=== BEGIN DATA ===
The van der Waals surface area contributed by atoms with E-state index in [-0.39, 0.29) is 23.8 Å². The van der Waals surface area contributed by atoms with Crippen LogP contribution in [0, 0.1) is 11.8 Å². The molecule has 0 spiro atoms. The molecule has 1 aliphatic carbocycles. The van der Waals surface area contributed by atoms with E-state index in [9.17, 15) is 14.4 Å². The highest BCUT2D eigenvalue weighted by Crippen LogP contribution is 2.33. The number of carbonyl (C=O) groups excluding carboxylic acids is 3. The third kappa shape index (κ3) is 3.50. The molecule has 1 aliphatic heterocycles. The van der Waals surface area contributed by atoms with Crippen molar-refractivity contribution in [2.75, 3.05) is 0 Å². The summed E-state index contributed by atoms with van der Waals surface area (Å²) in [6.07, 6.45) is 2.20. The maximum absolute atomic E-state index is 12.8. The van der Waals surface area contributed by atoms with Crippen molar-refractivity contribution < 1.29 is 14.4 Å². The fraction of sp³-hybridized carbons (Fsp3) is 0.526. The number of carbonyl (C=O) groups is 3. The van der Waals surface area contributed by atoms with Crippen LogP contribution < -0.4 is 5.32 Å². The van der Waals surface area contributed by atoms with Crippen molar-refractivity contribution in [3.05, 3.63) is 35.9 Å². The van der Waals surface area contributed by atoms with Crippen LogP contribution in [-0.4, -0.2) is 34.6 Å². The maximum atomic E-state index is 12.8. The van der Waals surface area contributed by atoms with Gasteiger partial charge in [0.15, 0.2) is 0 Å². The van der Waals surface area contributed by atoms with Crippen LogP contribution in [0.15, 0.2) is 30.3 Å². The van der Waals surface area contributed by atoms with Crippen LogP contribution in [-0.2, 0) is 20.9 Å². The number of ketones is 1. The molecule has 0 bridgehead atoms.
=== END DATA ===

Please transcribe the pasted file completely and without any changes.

The van der Waals surface area contributed by atoms with E-state index in [-0.39, 0.29) is 23.8 Å². The van der Waals surface area contributed by atoms with Crippen LogP contribution in [0, 0.1) is 11.8 Å². The molecule has 0 spiro atoms. The molecule has 1 aliphatic carbocycles. The van der Waals surface area contributed by atoms with E-state index in [9.17, 15) is 14.4 Å². The highest BCUT2D eigenvalue weighted by Crippen LogP contribution is 2.33. The number of carbonyl (C=O) groups excluding carboxylic acids is 3. The third kappa shape index (κ3) is 3.50. The molecule has 1 aliphatic heterocycles. The van der Waals surface area contributed by atoms with Crippen molar-refractivity contribution in [2.75, 3.05) is 0 Å². The summed E-state index contributed by atoms with van der Waals surface area (Å²) in [6.07, 6.45) is 2.20. The maximum absolute atomic E-state index is 12.8. The van der Waals surface area contributed by atoms with Crippen molar-refractivity contribution < 1.29 is 14.4 Å². The fraction of sp³-hybridized carbons (Fsp3) is 0.526. The number of carbonyl (C=O) groups is 3. The van der Waals surface area contributed by atoms with Crippen LogP contribution < -0.4 is 5.32 Å². The van der Waals surface area contributed by atoms with Crippen molar-refractivity contribution in [3.05, 3.63) is 35.9 Å². The van der Waals surface area contributed by atoms with Crippen LogP contribution in [-0.4, -0.2) is 34.6 Å². The maximum atomic E-state index is 12.8. The van der Waals surface area contributed by atoms with Gasteiger partial charge in [0.15, 0.2) is 0 Å². The van der Waals surface area contributed by atoms with Crippen LogP contribution in [0.15, 0.2) is 30.3 Å². The van der Waals surface area contributed by atoms with Crippen LogP contribution in [-0.2, 0) is 20.9 Å². The number of ketones is 1. The molecule has 0 bridgehead atoms.